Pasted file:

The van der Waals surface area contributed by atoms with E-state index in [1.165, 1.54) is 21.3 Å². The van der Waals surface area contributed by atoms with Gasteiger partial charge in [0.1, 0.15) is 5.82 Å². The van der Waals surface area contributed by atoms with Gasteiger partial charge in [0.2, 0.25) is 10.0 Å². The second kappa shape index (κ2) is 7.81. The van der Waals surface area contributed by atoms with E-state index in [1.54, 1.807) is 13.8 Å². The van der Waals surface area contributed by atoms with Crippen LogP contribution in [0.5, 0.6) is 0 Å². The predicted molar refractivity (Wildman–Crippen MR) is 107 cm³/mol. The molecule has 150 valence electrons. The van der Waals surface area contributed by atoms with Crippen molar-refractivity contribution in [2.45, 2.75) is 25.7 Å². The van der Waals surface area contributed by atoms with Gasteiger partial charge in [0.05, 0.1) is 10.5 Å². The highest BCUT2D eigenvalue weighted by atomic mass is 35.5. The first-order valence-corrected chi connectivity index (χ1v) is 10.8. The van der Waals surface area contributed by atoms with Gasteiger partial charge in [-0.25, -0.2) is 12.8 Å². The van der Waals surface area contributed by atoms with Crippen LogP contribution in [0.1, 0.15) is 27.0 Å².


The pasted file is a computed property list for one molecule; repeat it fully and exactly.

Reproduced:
The van der Waals surface area contributed by atoms with E-state index in [1.165, 1.54) is 21.3 Å². The van der Waals surface area contributed by atoms with Gasteiger partial charge in [0.1, 0.15) is 5.82 Å². The van der Waals surface area contributed by atoms with Gasteiger partial charge in [0.2, 0.25) is 10.0 Å². The second kappa shape index (κ2) is 7.81. The van der Waals surface area contributed by atoms with E-state index in [1.54, 1.807) is 13.8 Å². The van der Waals surface area contributed by atoms with Crippen LogP contribution in [0.5, 0.6) is 0 Å². The predicted molar refractivity (Wildman–Crippen MR) is 107 cm³/mol. The molecule has 150 valence electrons. The van der Waals surface area contributed by atoms with Crippen molar-refractivity contribution in [2.45, 2.75) is 25.7 Å². The van der Waals surface area contributed by atoms with Gasteiger partial charge in [0.05, 0.1) is 10.5 Å². The highest BCUT2D eigenvalue weighted by atomic mass is 35.5. The first-order valence-corrected chi connectivity index (χ1v) is 10.8. The van der Waals surface area contributed by atoms with Gasteiger partial charge in [-0.25, -0.2) is 12.8 Å². The van der Waals surface area contributed by atoms with Crippen LogP contribution in [0.1, 0.15) is 27.0 Å².